Soulful Journey | Jackson Free Press | Jackson, MS

Soulful Journey

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Award-winning Jackson blues-woman Dorothy Moore has music in her genes.

Her voice glides through the air like silk. She takes the audience by the heart and leads them on a fantastic, soulful journey with every note. With four Grammy nominations, four gold records, two platinum records, an Image Award, Billboard Magazine Award and the Governor's Award for Excellence in the Arts, she has earned a spot on six Mississippi Blues Trail markers. She is Jackson's greatest cheerleader and champion of the Farish Street District development. She is Dorothy Moore.

Moore was born to a teenager in a house near the corner of Monument and Mill streets. "Black people were poor and had to be delivered at home by a midwife," Moore says.

She lived with her mother and great-grandmother, who recognized her signature vibrato voice when Moore was just 3. She sang in church when she was 5. Singing was in her genes. Her father, Melvin Hendrix, aka Henderson, was a member of the Mississippi Blind Boys group. Her mother, Mary Moore, was also a singer.

"Farish Street was lively," Moore says. "The street was filled with cafés and their doors were flung wide open and music streamed out. My great-grandmother and I would walk together up and down the street and hear the music."

It wasn't just the blues that caught her attention. Moore found music in her daily life on Farish Street. "I could hear and see the train just up the street. I'd hear the wheels make a sound and sit on the porch and sing to the rhythm of the train passing. I could feel the melody and timing that the wheels produced. Slow or fast, I had a song for it," Moore says.

Nothing embodied her childhood more than music, she remembers. "I played with music when most girls played with dolls and toys," she says.

At 12, Moore won weekly talent shows at the Alamo Theatre. She attended Smith Robertson Elementary School, Lanier High School and, later, Jackson State University.

"That's when I started singing the blues," Moore says. "Jackson was nothing but the blues up and down Farish Street. That's all you'd hear on the jukeboxes and talent shows was the blues."

It was on jukeboxes that Moore was exposed to Wilson Pickett, James Brown and Aretha Franklin. "I liked James Brown, gospel; and rhythm & blues, but I only sang the blues because that's all they sang at the Alamo," she says. "It just sounded good when I sang it. There is so much feeling in (the blues). No other music can really go down and go deep as the blues."

Producer Bob McCree knocked on her great-grandmother's door at 10 p.m. one night. "We lived in a shotgun house, so my bed was in the front room by the door," Moore says. "When I heard what he was talking about, I stood up straight and walked right out of the bed I was so excited."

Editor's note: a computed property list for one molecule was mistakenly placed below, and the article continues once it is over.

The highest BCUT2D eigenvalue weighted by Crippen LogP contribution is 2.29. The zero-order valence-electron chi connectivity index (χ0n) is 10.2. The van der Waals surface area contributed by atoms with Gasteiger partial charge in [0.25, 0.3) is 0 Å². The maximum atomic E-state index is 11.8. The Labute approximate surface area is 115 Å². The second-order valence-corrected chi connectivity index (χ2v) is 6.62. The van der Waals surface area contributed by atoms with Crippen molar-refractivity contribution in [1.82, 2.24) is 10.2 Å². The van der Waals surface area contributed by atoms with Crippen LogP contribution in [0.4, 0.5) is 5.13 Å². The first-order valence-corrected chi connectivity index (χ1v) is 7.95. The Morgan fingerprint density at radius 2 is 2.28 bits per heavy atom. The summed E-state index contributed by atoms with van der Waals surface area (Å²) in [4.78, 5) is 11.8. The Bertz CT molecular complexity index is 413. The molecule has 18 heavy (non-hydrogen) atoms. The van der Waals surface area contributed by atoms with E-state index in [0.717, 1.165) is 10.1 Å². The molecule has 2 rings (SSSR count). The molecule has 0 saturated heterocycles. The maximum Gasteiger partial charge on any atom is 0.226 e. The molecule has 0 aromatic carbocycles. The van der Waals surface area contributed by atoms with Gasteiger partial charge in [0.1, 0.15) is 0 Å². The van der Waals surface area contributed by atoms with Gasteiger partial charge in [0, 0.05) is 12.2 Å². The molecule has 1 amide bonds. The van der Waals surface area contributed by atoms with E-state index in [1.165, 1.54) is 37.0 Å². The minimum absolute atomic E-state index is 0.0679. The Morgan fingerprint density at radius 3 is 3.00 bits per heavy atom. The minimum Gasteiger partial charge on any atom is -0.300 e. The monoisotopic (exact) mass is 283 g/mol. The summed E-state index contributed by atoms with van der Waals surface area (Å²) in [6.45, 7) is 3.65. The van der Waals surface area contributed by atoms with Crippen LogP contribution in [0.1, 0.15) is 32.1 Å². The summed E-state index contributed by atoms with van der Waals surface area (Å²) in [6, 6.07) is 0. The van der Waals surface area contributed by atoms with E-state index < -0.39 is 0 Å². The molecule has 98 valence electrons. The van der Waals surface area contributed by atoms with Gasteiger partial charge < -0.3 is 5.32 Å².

McCree put Moore with two singers and formed the Poppies. In 1966, they signed with Epic Records. The Poppies sang back up for artists like Freddie Fender, Peggy Scott and JoJo Benson. In 1966, the Poppies recorded two hit singles, "Lullaby of Love" and "He's Ready."

Moore had a solo career with Malaco Records in 1976, where she recorded the Grammy-nominated single, "Misty Blue." A year later, she recorded a second Grammy-nominated single, "I Believe You."

At the 1977 Grammy Awards, she was nominated with Aretha Franklin and Natalie Cole, and she sat next to Ringo Starr. When her category was up, hosts Gladys Knight and Michael Jackson took turns singing a piece of each nominated song. When "Misty Blue" was mentioned, Michael Jackson took the microphone. "He didn't have it right," Moore says.

"He just didn't sing it good to me. He was more pop, and I was R&B."

She only likes a few music greats before her, she says. One is Frank Sinatra, who was known for recording his songs on one take. Moore recorded "Misty Blue" in one take.

Moore made a change in the late '70s to concentrate on her family, but in 1986 she came back with a gospel hit. She returned to secular music in 1988, recording two albums for the Volt subsidiary of Fantasy Records. In 1990, she returned to Malaco, and in 2002, Moore started her own label: Farish Street Records of Mississippi. (farishstreetrecords.com)

"I wanted to take creative control of what I do," she says. "I was tired of people telling me what to sing and who to work with."

Moore is excited about Farish Street development. She is also impressed with young blues. "Young people like Grady Champion and Zac Harmon are adding more rock to their blues," she says. "Blues was a man and his guitar or harmonica. But younger people need to find themselves in the music."

Moore has new skills on the harmonica. Picking up the instrument more than three years ago, Moore recorded and produced "Blues Heart," due out next year and featuring her harmonica. She will headline the Sunflower Music Festival in Clarksdale this August for the first time.

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